Stabilizing a Team
On several occasions in my career, I have been brought into lead a team that was in various states of turmoil – from dysfunctional to downright chaos. The functioning of an organization is very dependent (some would say completely) on the functioning of the teams in the group. Before you can lead a team to success, you have to stabilize it. My key steps to establishing leadership and stabilizing a team are:
Establish clear Mission, Vision, and Values – No matter where people fit into an organization, they need to be able to connect what they do to the success of the broader organization. If you are the CEO, you have no excuse, but even if you are a leader in an organization that is not clear on its strategy, you can still be clear about the purpose your team serves and how it is intimately connected with the success of the overall organization. Establish (if necessary) a clear Mission, Vision, and Values statement for your team and repeat it, frequently, to all levels of your organization.
Set ground rules – Establish up front how you want your team members to treat each other and you. I have an open door policy and practice leadership by walking around, but if this doesn’t work for you, do what does, but be clear about it. Your team members will follow your lead, so if they have to run the gauntlet through your PA to get a meeting with you two weeks out, they will do the same to their reports and each other. The side effect is you will have very busy PA’s! Be clear and simple on how you want everyone to interact and then ‘walk the talk’ – lead by example.
Communication is key – In order for a team to function, they have to know what each other is doing. I believe most people have good intentions, but in the absence of communication they will do what they think is best or interesting to them, not necessarily what is best for the organization. Clear communication of what each team member (and their respective teams) is doing will help eliminate duplication of effort, teams at cross purposes, and reveal any competition that may exist. Set up a regular cadence of communication, not just with your top team, but down the organization, not just via cascade, but get out there and tell the story yourself to all levels of your organization.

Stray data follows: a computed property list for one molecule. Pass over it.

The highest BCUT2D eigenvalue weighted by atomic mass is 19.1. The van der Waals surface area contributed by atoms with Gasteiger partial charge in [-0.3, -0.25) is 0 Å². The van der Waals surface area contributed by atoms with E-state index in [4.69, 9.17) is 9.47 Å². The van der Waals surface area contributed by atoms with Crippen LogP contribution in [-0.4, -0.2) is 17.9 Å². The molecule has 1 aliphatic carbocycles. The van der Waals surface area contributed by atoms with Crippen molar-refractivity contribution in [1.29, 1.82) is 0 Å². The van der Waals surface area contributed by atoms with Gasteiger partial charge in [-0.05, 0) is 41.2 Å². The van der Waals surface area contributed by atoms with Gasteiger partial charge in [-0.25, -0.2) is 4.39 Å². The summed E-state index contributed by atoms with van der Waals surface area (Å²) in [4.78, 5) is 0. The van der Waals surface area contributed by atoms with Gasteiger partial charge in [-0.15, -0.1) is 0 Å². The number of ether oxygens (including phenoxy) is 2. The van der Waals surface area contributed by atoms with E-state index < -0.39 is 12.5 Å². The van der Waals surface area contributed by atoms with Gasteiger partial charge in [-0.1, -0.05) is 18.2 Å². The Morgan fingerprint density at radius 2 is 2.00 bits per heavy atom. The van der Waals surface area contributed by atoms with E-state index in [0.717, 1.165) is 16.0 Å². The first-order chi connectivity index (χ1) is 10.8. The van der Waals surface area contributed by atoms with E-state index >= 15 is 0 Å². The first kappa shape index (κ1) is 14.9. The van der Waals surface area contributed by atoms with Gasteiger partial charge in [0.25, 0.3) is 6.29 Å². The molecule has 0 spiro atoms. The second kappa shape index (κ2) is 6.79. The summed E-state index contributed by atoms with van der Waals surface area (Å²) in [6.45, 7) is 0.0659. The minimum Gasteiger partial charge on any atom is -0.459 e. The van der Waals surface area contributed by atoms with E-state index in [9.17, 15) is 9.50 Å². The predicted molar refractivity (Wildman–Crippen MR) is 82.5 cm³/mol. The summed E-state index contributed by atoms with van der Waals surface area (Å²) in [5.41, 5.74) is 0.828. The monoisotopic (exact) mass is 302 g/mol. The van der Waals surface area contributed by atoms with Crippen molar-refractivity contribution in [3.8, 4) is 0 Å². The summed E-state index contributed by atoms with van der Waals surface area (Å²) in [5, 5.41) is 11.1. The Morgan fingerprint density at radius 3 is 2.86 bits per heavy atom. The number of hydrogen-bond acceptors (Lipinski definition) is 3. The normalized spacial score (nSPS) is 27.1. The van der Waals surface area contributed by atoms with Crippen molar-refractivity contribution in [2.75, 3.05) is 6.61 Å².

Be clear on division of responsibilities – If people are clear on what they are meant to do, they are far less likely to waste energy or worse, duplicate efforts. I once had a CEO who liked to set three teams up to achieve the same outcome, without telling them of the existence of the others and generally without any direct authority to execute. This action generated a huge amount of wasted effort and only proved to show who had the best internal traction or political clout in this particularly large company. Be clear about what each member of your team is responsible for and what they are not.
Hold regular team meetings – These meetings can be in person, via video, or over the phone, but the more personal you make it, the better (considering travel expense, of course). Hold this meeting as often as necessary (I’ve done monthly, weekly, and even up to three times a week) and make it mandatory. Set the agenda in advance and stick to it, this is not a coffee chat. Stay to time, document the conversation, and track action points with owners between meetings.
Be consistent – Nothing confuses people more than inconsistency. How would you feel if every week you came into the office and the walls had moved? The same is true for your decisions and behavior. I once had to exchange glances with my boss’s PA to determine who I was going to meet on the other side of the door. If you are consistent, people will learn your behavior and adapt. I would rather be considered a tough but fair leader than to keep them guessing, this just wastes energy. Be consistent in your decisions, interactions, reactions and especially how you treat every team member.
Figure out who the popular kids are – When you take over an existing team, there is already a dynamic and often a hierarchy already established. Some will have been favorites of the previous leaders and there will be cliques. Don’t worry about this too much in the beginning, just figure out who is who. Once you have the lay of the land, you will know the back channels; they will be good and bad. You are unlikely to break these relationships up, use the unofficial network to promote your ideas and leadership style, but always be aware of how it will be reflected by these groups.
Sometimes you have to change people out – It is likely that not everyone will work out, especially if you are changing the dynamics of the team. Sometimes people figure this out and leave on their own, but sometimes you have to give them a push. Don’t be afraid to act or wait too long – a poisonous person in the team can undermine everything you are trying to achieve. That said, don’t go overboard. So many times I’ve seen a new leader come in and change out 100% of his direct reports – this most likely is a reflection of the leader and not the members of the team. If you exit a problem individual, even if it generates more work for the team temporarily, the team will respect your action. Observe, coach, and guide your team members to perform to their best, but if action looks necessary, take it and do so swiftly.
I would love to hear your thoughts.